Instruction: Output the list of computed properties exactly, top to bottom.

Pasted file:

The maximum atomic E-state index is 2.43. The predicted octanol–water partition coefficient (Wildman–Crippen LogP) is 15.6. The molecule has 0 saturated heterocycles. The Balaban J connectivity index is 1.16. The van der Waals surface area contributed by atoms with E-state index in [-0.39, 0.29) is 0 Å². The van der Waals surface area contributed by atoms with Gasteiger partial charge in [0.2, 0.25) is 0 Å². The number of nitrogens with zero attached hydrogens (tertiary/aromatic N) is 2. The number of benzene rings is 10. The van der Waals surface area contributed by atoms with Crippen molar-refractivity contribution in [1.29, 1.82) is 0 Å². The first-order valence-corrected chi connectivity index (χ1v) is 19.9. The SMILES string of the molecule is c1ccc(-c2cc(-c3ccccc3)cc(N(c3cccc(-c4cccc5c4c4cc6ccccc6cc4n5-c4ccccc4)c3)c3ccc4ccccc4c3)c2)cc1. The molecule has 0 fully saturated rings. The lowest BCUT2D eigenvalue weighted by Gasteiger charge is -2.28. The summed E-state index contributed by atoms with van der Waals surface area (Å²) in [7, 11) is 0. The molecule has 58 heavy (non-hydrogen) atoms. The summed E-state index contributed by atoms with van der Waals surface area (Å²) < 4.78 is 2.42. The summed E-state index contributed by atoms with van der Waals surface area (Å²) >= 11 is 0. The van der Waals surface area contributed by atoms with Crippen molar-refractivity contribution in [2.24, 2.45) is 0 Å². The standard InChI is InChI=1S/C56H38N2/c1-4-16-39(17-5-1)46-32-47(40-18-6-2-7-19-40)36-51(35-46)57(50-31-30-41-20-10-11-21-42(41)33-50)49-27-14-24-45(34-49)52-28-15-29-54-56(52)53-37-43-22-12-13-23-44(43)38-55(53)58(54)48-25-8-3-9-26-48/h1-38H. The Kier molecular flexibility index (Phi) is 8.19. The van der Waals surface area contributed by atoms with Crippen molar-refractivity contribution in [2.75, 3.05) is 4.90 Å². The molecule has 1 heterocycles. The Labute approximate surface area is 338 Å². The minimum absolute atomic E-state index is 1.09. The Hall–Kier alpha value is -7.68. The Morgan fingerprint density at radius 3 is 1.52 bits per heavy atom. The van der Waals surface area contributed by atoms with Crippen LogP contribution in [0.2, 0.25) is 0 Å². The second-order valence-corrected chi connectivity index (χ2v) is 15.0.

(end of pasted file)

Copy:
The maximum atomic E-state index is 2.43. The predicted octanol–water partition coefficient (Wildman–Crippen LogP) is 15.6. The molecule has 0 saturated heterocycles. The Balaban J connectivity index is 1.16. The van der Waals surface area contributed by atoms with E-state index in [-0.39, 0.29) is 0 Å². The van der Waals surface area contributed by atoms with Gasteiger partial charge in [0.2, 0.25) is 0 Å². The number of nitrogens with zero attached hydrogens (tertiary/aromatic N) is 2. The number of benzene rings is 10. The van der Waals surface area contributed by atoms with Crippen molar-refractivity contribution in [1.29, 1.82) is 0 Å². The first-order valence-corrected chi connectivity index (χ1v) is 19.9. The SMILES string of the molecule is c1ccc(-c2cc(-c3ccccc3)cc(N(c3cccc(-c4cccc5c4c4cc6ccccc6cc4n5-c4ccccc4)c3)c3ccc4ccccc4c3)c2)cc1. The molecule has 0 fully saturated rings. The lowest BCUT2D eigenvalue weighted by Gasteiger charge is -2.28. The summed E-state index contributed by atoms with van der Waals surface area (Å²) in [7, 11) is 0. The molecule has 58 heavy (non-hydrogen) atoms. The summed E-state index contributed by atoms with van der Waals surface area (Å²) < 4.78 is 2.42. The summed E-state index contributed by atoms with van der Waals surface area (Å²) >= 11 is 0. The van der Waals surface area contributed by atoms with Crippen molar-refractivity contribution in [2.24, 2.45) is 0 Å². The standard InChI is InChI=1S/C56H38N2/c1-4-16-39(17-5-1)46-32-47(40-18-6-2-7-19-40)36-51(35-46)57(50-31-30-41-20-10-11-21-42(41)33-50)49-27-14-24-45(34-49)52-28-15-29-54-56(52)53-37-43-22-12-13-23-44(43)38-55(53)58(54)48-25-8-3-9-26-48/h1-38H. The Kier molecular flexibility index (Phi) is 8.19. The van der Waals surface area contributed by atoms with Crippen molar-refractivity contribution in [2.75, 3.05) is 4.90 Å². The molecule has 1 heterocycles. The Labute approximate surface area is 338 Å². The minimum absolute atomic E-state index is 1.09. The Hall–Kier alpha value is -7.68. The Morgan fingerprint density at radius 3 is 1.52 bits per heavy atom. The van der Waals surface area contributed by atoms with Crippen LogP contribution in [0.2, 0.25) is 0 Å². The second-order valence-corrected chi connectivity index (χ2v) is 15.0.